March 25, 2013, 5:01 PM

Online consumers rely on the web for product research

They trust friends’ recommendations and often buy in stores, Forrester says.

Lead Photo

Corinne Munchbach

The path a consumer takes from thought to purchase has changed dramatically with the proliferation of product information sources and shopping channels. A new report from Forrester Research Inc. concludes that the Internet plays a big role in product discovery and research, and is gaining on physical stores when it comes to closing the sale.

After the purchase, social media is becoming more important as a growing number of consumers are engaging with brands, says the report, “Fragmented Path-To-Purchase Demands Everywhere Marketing,” by analyst Corinne Munchbach.

Along the path to purchase, consumers have many options, and the ones they choose vary based on the product category and the individual shopper’s motivation, the report says. Munchbach encourages marketers to discard the concept of a purchase funnel, and think more of the “customer life cycle,” with four stages: product discovery, exploration and research, purchase and post-purchase engagement.

How do today’s online consumers discover products? Word of mouth leads the way, cited by 80% of online consumers surveyed by Forrester in the third quarter of 2012. But Internet search engines were a close second, at 79%, followed by TV ads, 71%, seeing a physical display or ad, 51%, ads in the mail, 51%, and other browsing on the web, 41%.

In the research phase, however, the web dominates. When asked how they recently sought more information about a product, 62% said via a search engine, 60% from a manufacturer’s web site, 57% from a retailer’s web site and 42% by visiting a bricks-and-mortar store.

When it comes to making the purchase, 67% say it is likely they will buy in a physical store in the next six months versus 58% who say they’ll probably buy online via a computer. The responses dropped off dramatically after that, with tablet computer following at 14%, a phone order after viewing a catalog, 14%, and buying from a smartphone, 11%.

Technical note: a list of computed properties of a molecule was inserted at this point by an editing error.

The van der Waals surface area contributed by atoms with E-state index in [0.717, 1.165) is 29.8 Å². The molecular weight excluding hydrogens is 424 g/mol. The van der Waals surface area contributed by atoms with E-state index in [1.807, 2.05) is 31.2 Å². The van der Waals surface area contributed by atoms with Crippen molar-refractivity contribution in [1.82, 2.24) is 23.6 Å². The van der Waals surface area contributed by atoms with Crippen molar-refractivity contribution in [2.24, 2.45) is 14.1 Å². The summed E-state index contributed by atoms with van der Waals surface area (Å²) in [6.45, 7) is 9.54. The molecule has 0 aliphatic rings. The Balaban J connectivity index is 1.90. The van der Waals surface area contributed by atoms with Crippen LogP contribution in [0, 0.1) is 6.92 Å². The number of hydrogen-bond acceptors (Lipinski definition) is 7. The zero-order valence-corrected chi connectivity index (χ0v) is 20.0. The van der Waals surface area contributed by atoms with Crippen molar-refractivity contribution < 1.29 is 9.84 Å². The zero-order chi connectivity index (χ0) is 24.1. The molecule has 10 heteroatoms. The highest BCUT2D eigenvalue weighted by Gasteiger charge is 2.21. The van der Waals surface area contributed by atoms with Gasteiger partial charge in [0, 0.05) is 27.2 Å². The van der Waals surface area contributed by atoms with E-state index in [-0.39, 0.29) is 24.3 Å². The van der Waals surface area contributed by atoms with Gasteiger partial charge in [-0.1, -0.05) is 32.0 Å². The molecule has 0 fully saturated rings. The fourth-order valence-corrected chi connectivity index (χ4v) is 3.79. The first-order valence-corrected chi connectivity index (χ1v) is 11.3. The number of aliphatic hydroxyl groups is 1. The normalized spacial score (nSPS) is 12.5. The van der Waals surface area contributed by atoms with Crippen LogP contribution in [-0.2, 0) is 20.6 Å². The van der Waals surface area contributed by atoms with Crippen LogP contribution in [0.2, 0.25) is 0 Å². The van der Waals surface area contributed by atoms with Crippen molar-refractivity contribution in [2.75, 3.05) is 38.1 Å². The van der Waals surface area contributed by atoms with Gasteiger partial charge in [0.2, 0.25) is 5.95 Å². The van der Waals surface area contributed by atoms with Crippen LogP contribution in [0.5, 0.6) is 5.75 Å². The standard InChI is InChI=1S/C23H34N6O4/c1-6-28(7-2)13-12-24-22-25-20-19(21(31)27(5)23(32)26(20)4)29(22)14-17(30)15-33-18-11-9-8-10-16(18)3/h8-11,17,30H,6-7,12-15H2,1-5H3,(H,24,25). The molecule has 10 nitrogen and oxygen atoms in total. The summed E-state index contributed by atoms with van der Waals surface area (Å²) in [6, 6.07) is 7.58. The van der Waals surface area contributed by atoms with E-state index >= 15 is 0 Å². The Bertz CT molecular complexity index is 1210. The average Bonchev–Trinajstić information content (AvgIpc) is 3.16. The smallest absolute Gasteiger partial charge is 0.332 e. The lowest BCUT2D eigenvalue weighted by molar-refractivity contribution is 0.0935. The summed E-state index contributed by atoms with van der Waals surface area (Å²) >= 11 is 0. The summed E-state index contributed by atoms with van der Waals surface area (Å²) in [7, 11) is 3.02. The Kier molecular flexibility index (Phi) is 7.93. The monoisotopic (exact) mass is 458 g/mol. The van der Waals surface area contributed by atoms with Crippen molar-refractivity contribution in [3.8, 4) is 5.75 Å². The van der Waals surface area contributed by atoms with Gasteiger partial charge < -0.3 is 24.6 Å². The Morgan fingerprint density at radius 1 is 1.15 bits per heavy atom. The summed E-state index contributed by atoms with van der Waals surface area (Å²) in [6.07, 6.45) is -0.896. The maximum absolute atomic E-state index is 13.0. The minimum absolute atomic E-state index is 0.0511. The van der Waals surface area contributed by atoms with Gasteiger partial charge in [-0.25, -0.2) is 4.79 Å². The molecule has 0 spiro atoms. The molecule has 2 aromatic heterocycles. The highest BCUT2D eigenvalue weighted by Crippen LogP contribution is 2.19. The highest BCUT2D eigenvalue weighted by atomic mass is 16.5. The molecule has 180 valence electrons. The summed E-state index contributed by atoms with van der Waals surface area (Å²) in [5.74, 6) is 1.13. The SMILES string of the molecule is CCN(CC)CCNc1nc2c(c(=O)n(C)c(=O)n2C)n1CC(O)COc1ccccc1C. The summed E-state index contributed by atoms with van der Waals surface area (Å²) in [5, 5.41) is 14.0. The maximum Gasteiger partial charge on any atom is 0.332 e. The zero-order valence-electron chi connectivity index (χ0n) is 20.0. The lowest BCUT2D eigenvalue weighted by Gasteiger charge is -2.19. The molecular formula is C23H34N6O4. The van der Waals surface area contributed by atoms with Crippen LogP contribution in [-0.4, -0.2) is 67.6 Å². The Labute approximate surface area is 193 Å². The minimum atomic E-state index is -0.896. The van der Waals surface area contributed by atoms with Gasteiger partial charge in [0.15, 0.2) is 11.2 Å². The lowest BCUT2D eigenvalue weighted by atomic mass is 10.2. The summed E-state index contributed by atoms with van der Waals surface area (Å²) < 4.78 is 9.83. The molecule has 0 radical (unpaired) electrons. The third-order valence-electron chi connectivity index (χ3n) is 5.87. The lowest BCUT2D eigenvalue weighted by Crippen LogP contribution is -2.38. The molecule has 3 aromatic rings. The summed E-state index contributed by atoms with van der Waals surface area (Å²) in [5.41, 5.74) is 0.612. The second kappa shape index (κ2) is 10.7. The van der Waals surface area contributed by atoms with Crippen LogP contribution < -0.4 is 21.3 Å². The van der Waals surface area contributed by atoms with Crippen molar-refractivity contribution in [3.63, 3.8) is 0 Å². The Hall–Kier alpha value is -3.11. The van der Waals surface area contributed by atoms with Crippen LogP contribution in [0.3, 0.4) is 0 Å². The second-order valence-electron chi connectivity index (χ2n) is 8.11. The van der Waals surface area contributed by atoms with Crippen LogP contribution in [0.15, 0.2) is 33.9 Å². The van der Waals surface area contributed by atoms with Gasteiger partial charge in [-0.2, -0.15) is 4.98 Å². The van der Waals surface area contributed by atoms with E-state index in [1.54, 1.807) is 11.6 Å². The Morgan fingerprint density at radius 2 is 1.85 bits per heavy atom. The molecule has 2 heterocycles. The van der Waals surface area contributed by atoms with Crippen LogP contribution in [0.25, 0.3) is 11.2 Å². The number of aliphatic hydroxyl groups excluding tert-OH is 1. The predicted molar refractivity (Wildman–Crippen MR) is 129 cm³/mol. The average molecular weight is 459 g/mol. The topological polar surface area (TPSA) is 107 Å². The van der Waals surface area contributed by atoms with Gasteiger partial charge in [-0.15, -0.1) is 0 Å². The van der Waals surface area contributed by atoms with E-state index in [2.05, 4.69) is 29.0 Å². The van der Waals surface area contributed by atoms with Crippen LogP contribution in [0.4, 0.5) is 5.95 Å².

The report notes that consumers now expect to be able to interact with retailers in many ways—40% say they’re more likely to purchase from a company that offers a variety of purchasing channels. “So while online commerce still makes up less than 10% of overall retail sales in the U.S., the piece of the pie will continue to grow, and the advantages of having an online option will continue to meet consumers’ growing expectations,” Munchbach writes.

Post-purchase service is important, the report says, noting that 69% of consumers say they would recommend a brand that makes it easy to resolve a problem, whereas only 4% would talk up a store, company or manufacturer that makes it hard to get satisfaction.

The report also notes that 78% of online adults can be motivated to interact with brands, and encourages chief marketing officers to woo customers with targeted offers, quality products and good service.

“Digital platforms enable the formation of deeper relationships between people and brands, and savvy CMOs will seize the opportunity to deliver new value and earn engagement in return,” Munchbach writes. She points to Nike Inc.’s use of social media and communities, and says it’s enabled the athletic shoe and apparel maker to capture large amounts of data about how consumers live and work out. “It will be a fine line to walk in the foreseeable future as all parties learn what the appropriate balance is,” the report concludes, “but over the next several years, expect much more intimate exchanges between the brand and the customer.”

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